Christine Brooke-Rose

Christine Brooke-Rose most recent novel, Verbivore, appeared this year from Carcanet.

Diary: Palimpsest Histories

Christine Brooke-Rose, 10 May 1990

A familiar notion is particularly well-expressed in Salman Rushdie’s novel Shame. The notion is that of history as itself a fiction; the expression is varied. ‘All stories,’ he says as intruding author, ‘are haunted by the ghosts of the stories they might have been.’ And elsewhere:

Christine Brooke-Rose, being in her eighties and suffering many intractable illnesses and disabilities, recognises that her life must be near its end. Since her retirement from the University of...

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Winter Facts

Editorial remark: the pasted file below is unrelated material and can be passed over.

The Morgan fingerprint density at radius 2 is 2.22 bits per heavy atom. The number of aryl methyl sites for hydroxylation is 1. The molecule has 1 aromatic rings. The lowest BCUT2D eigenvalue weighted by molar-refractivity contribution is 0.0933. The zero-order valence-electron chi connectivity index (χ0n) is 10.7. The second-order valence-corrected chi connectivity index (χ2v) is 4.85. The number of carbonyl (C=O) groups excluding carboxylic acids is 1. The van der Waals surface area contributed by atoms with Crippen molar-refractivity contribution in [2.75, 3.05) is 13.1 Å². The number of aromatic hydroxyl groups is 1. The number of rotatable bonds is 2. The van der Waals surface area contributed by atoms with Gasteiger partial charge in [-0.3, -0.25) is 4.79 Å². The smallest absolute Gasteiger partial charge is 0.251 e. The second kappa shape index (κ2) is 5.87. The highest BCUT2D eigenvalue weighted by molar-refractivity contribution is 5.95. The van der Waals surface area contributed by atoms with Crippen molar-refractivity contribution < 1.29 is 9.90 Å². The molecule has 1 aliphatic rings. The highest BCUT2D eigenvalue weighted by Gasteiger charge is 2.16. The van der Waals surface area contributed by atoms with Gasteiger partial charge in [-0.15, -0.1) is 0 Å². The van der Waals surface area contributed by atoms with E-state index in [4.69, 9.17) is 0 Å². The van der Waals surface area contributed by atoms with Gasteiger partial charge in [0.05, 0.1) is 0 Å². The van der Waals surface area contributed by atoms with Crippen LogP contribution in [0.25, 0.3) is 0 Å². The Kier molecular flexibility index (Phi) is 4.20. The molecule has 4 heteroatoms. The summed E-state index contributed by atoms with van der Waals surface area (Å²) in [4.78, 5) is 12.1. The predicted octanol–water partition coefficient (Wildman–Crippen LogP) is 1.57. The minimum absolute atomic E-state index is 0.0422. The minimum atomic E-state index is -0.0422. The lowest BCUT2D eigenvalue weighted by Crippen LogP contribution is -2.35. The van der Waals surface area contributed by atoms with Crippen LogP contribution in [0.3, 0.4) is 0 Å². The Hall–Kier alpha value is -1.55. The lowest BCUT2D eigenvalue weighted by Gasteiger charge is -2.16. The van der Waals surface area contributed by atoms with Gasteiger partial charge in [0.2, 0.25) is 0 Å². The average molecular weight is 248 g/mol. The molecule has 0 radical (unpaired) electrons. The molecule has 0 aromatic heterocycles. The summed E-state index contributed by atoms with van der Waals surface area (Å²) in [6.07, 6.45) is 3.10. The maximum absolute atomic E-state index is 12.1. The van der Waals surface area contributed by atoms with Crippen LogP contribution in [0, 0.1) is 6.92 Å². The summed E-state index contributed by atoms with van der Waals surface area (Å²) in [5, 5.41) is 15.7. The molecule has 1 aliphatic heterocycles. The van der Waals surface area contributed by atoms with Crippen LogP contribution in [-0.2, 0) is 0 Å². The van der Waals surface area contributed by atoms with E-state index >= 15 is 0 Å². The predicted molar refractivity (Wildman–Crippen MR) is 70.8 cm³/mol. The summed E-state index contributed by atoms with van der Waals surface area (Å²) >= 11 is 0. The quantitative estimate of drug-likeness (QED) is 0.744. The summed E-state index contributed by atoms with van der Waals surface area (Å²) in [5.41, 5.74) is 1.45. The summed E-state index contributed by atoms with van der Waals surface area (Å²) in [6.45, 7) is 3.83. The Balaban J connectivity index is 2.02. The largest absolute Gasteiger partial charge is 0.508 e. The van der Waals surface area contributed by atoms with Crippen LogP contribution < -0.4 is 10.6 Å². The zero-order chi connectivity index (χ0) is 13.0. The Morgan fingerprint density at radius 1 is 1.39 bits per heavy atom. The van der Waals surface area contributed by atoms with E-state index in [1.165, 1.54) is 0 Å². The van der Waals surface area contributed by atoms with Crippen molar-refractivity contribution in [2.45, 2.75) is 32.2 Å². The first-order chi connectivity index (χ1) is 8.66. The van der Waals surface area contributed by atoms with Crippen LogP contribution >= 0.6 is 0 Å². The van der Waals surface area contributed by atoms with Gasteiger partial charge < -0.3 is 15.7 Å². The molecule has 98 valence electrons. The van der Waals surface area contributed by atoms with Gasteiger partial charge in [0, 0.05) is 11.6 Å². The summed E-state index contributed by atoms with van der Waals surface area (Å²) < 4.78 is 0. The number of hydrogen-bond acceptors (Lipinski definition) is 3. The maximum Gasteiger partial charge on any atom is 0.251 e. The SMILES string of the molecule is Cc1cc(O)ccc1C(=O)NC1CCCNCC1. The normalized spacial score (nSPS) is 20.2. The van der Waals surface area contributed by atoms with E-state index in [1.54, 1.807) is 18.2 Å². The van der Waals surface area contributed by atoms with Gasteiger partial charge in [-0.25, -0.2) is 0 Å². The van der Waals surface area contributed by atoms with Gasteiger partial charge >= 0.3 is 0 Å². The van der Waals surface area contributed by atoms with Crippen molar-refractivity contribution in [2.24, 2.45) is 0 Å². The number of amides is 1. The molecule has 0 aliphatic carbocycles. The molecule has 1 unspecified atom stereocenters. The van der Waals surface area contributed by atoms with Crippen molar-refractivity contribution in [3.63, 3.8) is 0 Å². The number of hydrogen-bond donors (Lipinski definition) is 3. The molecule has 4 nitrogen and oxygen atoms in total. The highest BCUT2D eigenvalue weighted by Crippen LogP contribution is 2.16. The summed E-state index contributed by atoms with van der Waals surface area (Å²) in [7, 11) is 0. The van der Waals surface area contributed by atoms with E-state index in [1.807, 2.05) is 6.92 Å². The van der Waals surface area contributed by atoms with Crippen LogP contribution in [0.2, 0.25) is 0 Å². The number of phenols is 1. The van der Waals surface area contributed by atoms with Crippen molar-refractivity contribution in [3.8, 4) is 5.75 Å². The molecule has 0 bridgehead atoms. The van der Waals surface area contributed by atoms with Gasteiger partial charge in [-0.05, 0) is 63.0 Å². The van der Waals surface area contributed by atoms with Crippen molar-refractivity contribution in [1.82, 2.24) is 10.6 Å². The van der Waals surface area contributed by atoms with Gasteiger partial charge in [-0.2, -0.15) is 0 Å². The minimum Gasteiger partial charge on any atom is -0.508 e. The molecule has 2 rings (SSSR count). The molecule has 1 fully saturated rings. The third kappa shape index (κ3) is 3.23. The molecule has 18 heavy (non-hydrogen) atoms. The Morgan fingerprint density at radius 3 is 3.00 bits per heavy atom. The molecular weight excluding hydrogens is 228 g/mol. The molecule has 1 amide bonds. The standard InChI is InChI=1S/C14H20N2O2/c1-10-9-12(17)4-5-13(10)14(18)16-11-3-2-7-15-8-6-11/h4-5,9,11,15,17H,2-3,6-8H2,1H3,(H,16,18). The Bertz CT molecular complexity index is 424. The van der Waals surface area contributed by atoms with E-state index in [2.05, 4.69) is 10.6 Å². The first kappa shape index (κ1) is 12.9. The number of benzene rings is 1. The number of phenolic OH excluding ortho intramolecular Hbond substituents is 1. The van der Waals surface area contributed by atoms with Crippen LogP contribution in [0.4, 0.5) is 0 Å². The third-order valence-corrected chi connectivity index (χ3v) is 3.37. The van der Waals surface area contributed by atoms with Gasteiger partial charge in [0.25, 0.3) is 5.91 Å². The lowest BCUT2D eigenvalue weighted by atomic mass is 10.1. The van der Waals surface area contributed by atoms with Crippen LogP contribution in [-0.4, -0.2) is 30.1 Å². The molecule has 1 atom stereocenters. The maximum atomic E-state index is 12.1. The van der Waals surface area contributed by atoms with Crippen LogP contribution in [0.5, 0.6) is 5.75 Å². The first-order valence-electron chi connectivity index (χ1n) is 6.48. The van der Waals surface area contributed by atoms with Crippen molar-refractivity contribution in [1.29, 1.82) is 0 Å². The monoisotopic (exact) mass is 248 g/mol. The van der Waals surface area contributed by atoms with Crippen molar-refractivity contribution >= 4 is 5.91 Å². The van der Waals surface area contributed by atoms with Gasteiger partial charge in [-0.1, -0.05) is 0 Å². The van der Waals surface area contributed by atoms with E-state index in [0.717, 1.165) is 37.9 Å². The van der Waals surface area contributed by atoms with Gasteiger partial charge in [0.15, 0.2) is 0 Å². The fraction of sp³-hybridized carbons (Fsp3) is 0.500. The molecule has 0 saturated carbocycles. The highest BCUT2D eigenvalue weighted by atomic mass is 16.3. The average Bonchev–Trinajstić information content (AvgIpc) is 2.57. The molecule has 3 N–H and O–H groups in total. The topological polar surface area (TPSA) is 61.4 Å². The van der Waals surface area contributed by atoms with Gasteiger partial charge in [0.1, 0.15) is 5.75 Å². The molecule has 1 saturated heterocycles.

Lorna Sage, 4 April 1996

Christine Brooke-Rose’s story of how this new book came to be is that she set out to write about her life, and instead produced a kind of antibiography. It’s described in the...

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Textual Harassment

Nicolas Tredell, 7 November 1991

Nervousness and nostalgia mark these three novels. The nostalgia of Christine Brooke-Rose is, surprisingly, for a golden age of character in fiction; David Caute harks back to the Sixties and the...

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Really fantastic

A.D. Nuttall, 18 November 1982

If Christine Brooke-Rose had stayed in Oxford, instead of migrating to France, she might have been rather like Helen Gardner. Her new book is written with a crispness and a briskness which at...

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